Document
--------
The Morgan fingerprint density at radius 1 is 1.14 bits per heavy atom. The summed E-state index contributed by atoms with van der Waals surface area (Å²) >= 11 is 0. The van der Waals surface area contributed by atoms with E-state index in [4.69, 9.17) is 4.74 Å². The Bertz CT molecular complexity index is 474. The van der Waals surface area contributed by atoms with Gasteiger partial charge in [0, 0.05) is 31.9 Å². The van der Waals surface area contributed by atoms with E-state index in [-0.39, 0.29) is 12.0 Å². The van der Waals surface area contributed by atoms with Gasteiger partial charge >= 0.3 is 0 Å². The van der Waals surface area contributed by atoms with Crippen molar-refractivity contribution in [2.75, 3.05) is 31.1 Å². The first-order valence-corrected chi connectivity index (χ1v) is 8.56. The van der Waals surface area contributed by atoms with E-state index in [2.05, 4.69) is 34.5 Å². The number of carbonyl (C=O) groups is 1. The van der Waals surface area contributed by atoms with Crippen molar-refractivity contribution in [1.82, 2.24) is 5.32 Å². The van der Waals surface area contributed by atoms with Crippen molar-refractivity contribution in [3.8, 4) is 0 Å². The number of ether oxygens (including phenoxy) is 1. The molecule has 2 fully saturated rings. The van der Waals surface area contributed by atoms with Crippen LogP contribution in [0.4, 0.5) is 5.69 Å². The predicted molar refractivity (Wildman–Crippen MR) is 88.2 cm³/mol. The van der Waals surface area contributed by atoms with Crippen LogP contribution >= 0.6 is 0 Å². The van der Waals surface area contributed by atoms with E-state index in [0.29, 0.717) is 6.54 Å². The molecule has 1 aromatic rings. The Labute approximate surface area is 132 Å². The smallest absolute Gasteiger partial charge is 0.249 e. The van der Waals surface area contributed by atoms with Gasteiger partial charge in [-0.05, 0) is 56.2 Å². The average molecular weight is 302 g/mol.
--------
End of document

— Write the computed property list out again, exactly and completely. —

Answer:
The Morgan fingerprint density at radius 1 is 1.14 bits per heavy atom. The summed E-state index contributed by atoms with van der Waals surface area (Å²) >= 11 is 0. The van der Waals surface area contributed by atoms with E-state index in [4.69, 9.17) is 4.74 Å². The Bertz CT molecular complexity index is 474. The van der Waals surface area contributed by atoms with Gasteiger partial charge in [0, 0.05) is 31.9 Å². The van der Waals surface area contributed by atoms with E-state index in [-0.39, 0.29) is 12.0 Å². The van der Waals surface area contributed by atoms with Gasteiger partial charge >= 0.3 is 0 Å². The van der Waals surface area contributed by atoms with Crippen molar-refractivity contribution in [2.75, 3.05) is 31.1 Å². The first-order valence-corrected chi connectivity index (χ1v) is 8.56. The van der Waals surface area contributed by atoms with E-state index in [2.05, 4.69) is 34.5 Å². The number of carbonyl (C=O) groups is 1. The van der Waals surface area contributed by atoms with Crippen molar-refractivity contribution in [1.82, 2.24) is 5.32 Å². The van der Waals surface area contributed by atoms with Crippen molar-refractivity contribution in [3.8, 4) is 0 Å². The number of ether oxygens (including phenoxy) is 1. The molecule has 2 fully saturated rings. The van der Waals surface area contributed by atoms with Crippen LogP contribution in [0.4, 0.5) is 5.69 Å². The predicted molar refractivity (Wildman–Crippen MR) is 88.2 cm³/mol. The van der Waals surface area contributed by atoms with Crippen LogP contribution >= 0.6 is 0 Å². The van der Waals surface area contributed by atoms with E-state index in [0.29, 0.717) is 6.54 Å². The molecule has 1 aromatic rings. The Labute approximate surface area is 132 Å². The smallest absolute Gasteiger partial charge is 0.249 e. The van der Waals surface area contributed by atoms with Gasteiger partial charge in [-0.05, 0) is 56.2 Å². The average molecular weight is 302 g/mol.